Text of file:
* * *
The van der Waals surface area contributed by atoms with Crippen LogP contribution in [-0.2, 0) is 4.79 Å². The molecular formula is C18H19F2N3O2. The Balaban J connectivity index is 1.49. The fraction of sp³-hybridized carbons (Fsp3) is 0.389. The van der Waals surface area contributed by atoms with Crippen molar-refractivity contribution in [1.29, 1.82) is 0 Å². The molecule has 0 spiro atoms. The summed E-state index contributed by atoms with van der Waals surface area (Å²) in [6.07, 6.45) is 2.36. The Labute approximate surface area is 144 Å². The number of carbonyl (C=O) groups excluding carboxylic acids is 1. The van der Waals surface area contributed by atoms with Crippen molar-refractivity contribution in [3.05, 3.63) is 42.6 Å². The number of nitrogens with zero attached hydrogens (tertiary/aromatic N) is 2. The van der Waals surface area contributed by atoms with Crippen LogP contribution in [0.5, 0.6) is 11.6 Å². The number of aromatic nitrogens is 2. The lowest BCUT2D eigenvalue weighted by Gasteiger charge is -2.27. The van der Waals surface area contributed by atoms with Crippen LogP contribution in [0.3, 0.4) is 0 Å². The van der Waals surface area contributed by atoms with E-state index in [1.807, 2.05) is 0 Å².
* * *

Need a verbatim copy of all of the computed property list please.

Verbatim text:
The van der Waals surface area contributed by atoms with Crippen LogP contribution in [-0.2, 0) is 4.79 Å². The molecular formula is C18H19F2N3O2. The Balaban J connectivity index is 1.49. The fraction of sp³-hybridized carbons (Fsp3) is 0.389. The van der Waals surface area contributed by atoms with Crippen molar-refractivity contribution in [1.29, 1.82) is 0 Å². The molecule has 0 spiro atoms. The summed E-state index contributed by atoms with van der Waals surface area (Å²) in [6.07, 6.45) is 2.36. The Labute approximate surface area is 144 Å². The number of carbonyl (C=O) groups excluding carboxylic acids is 1. The van der Waals surface area contributed by atoms with Crippen molar-refractivity contribution in [3.05, 3.63) is 42.6 Å². The number of nitrogens with zero attached hydrogens (tertiary/aromatic N) is 2. The van der Waals surface area contributed by atoms with Crippen LogP contribution in [0.5, 0.6) is 11.6 Å². The number of aromatic nitrogens is 2. The lowest BCUT2D eigenvalue weighted by Gasteiger charge is -2.27. The van der Waals surface area contributed by atoms with Crippen LogP contribution in [0.3, 0.4) is 0 Å². The van der Waals surface area contributed by atoms with E-state index in [1.807, 2.05) is 0 Å².